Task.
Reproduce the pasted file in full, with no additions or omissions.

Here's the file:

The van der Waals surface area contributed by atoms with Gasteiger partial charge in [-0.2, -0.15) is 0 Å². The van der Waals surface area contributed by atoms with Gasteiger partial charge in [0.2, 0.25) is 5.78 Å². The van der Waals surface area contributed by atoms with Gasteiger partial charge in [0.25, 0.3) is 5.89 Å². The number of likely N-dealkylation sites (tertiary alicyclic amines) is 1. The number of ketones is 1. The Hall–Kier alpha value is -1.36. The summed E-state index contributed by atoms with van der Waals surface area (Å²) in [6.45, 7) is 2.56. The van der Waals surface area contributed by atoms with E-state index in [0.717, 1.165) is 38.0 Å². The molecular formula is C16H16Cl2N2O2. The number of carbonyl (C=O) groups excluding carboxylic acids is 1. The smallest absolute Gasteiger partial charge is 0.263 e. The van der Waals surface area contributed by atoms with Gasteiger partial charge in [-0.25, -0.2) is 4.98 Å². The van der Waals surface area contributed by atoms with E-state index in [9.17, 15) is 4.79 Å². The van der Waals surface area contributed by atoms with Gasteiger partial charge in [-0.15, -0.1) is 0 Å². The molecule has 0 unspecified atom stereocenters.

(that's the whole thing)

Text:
The van der Waals surface area contributed by atoms with Gasteiger partial charge in [-0.2, -0.15) is 0 Å². The van der Waals surface area contributed by atoms with Gasteiger partial charge in [0.2, 0.25) is 5.78 Å². The van der Waals surface area contributed by atoms with Gasteiger partial charge in [0.25, 0.3) is 5.89 Å². The number of likely N-dealkylation sites (tertiary alicyclic amines) is 1. The number of ketones is 1. The Hall–Kier alpha value is -1.36. The summed E-state index contributed by atoms with van der Waals surface area (Å²) in [6.45, 7) is 2.56. The van der Waals surface area contributed by atoms with E-state index in [0.717, 1.165) is 38.0 Å². The molecular formula is C16H16Cl2N2O2. The number of carbonyl (C=O) groups excluding carboxylic acids is 1. The smallest absolute Gasteiger partial charge is 0.263 e. The van der Waals surface area contributed by atoms with Gasteiger partial charge in [-0.25, -0.2) is 4.98 Å². The van der Waals surface area contributed by atoms with E-state index in [9.17, 15) is 4.79 Å². The van der Waals surface area contributed by atoms with Gasteiger partial charge in [-0.15, -0.1) is 0 Å². The molecule has 0 unspecified atom stereocenters.